Transparency and Traceability - Consumer Products: Food
Delivered August 19, 2019. Contributor: Gail P.
To understand more about the subject of transparency and traceability within consumer products, especially within food.
Definition of traceability and transparency: "There is a difference between traceability and transparency. Traceability allows food products to be traced backward and forward through the supply chain. Transparency is an open endeavor, which, ultimately, makes tracing food an easier and more honest process. Despite being different, traceability and transparency are interrelated, particularly when it comes to pathogen testing."
At its annual March 20 shareholders meeting in 2019, Starbucks unveiled a new feature being tested that allows customers to scan a bag of coffee and trace it through the supply chain. Also shown are origin information, farmer support efforts, and roasting information.
In 2019, block chain has been piercing the food industry at an accelerated pace. According to recent research, 20% of the top-10 global grocers will use block chain by 2025.
There are at least two essential problems in the food industry that block chain has been presumed to solve. First, the trust issue: According to a 2018 study released by the United States-based Food Marketing Institute (FMI), the public demand for transparency is growing within the market. Essentially, customers are becoming more health-conscious and want to know as much as possible about the food they get.
In 2017, the U.S. Food and Drug Administration (FDA) investigated a fatal Salmonella outbreak linked to papayas imported from a Mexican farm. In order to allocate the disease’s original source, the agency conducted over a hundred interviews and studied various mango samples in lab conditions. Block chain can reduce the process of finding the responsible supplier to seconds: By using the technology, stakeholders can track the corrupt harvest of mangoes from a particular farm and then surgically remove it from the supply chain.
It has been reported that the U.S. seafood trade association National Fisheries Institute (NFI) is now working with IBM’s Food Trust to trace seafood. Purportedly, this is the first effort to track multiple seafood species, an initiative jointly pursued by multiple companies. Just a couple of months prior to that, North America’s largest branded shelf-stable seafood firm, Bumble Bee Foods, launched a block chain platform for seafood traceability in collaboration with German tech company SAP. Based on the SAP Cloud Platform Block chain service, the new platform can purportedly monitor the supply chain of yellow fin tuna from Indonesia to end customers.
Block chain has been picking up pace within the alcohol and beverage industry as well. In March, news surfaced that premium scotch whiskey brand Ailsa Bay is going to release what it believes to be the world’s first scotch whiskey tracked with a block chain-based system, while later in May, the Big Four audit firm E&Y announced its proprietary block chain solution for a major new platform that helps consumers across Asia determine the quality, provenance and authenticity of imported European wines.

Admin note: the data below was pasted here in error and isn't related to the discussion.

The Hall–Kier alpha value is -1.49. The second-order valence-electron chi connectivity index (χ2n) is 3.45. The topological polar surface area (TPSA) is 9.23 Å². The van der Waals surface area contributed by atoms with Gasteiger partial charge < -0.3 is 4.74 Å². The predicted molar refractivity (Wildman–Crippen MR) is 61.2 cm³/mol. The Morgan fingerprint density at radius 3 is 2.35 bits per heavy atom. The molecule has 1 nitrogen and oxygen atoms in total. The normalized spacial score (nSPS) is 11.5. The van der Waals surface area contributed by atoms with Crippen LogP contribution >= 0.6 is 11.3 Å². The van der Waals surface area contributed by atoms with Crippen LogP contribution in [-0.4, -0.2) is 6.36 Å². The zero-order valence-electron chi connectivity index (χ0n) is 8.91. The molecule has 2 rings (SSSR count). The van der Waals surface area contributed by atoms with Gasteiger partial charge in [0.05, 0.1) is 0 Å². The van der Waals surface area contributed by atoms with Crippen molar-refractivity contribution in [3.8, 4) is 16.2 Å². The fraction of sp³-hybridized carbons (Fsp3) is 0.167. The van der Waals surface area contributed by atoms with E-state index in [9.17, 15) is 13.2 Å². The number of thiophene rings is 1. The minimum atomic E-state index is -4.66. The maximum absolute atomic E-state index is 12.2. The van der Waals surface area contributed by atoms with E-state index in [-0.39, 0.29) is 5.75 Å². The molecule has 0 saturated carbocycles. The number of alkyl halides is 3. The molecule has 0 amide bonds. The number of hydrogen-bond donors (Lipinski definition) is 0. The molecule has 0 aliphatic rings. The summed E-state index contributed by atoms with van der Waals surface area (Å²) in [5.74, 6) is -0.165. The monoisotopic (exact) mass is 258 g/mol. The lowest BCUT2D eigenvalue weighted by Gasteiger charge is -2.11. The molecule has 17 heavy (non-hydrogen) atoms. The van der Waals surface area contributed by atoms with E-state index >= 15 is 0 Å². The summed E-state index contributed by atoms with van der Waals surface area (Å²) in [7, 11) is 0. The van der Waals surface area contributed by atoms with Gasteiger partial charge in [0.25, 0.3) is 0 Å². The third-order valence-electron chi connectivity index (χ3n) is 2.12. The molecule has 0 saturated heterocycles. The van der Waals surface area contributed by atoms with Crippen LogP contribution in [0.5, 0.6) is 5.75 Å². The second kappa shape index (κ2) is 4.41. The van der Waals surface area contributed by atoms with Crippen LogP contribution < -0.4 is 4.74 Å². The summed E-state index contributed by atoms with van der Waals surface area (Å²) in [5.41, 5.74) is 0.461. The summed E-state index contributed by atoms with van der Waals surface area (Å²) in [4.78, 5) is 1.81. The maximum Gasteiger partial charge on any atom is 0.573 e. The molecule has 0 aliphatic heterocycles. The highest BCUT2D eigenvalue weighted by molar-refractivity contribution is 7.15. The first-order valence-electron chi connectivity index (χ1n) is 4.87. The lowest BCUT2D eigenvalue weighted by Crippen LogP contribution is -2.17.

Starbucks has unveiled more details regarding its “bean to cup” initiative. In May, it was reported that the coffeehouse chain will implement tech giant Microsoft’s Azure Blockchain Service to track the production of its coffee and allegedly provide coffee farmers from Rwanda, Colombia and Costa Rica with more financial independence.
Clothing company Everlane has established a transparent supply chain by detailing the entire production costs of their products, including materials, labor, duties and markup, on their website.
McKinsey published a report on what radical transparency could mean for the fashion industry.
H&M has just launched a radical new transparency program for its clothes. Under a ‘product sustainability’ section on its website, shoppers can now see which supplier produced each item and in which factory, including the exact street address.
Nestlé announced the launch of ‘transparency dashboards’ that allow consumers to check up on its progress against its zero-deforestation targets on palm oil.
A 2018 report by the Consumer Goods Forum and Futerra found 70% of consumers are most interested in knowing more about the social, health, environmental and safety impacts of specific products, with just 30% wanting information about the company that makes them.
Consumers, particularly millennials, desire for organic, fresh food, and conscious capitalism means shoppers are more vocal than ever about knowing exactly what they’re buying and where it comes from.
"Today’s consumers want to feel good about the products they buy and the companies they support. And transparency plays a big role in that, from disclosing information about your company and products to telling true stories about your brand. It demonstrates open communication and helps to build meaningful relationships with consumers."
Label Insight and the Food Marketing Institute (FMI) asked people if they would switch to a brand that provides more in-depth product information, beyond what’s provided on the physical label. In 2016, 39% agreed they would switch to such brand, while in 2018, 75% of them answered the same.
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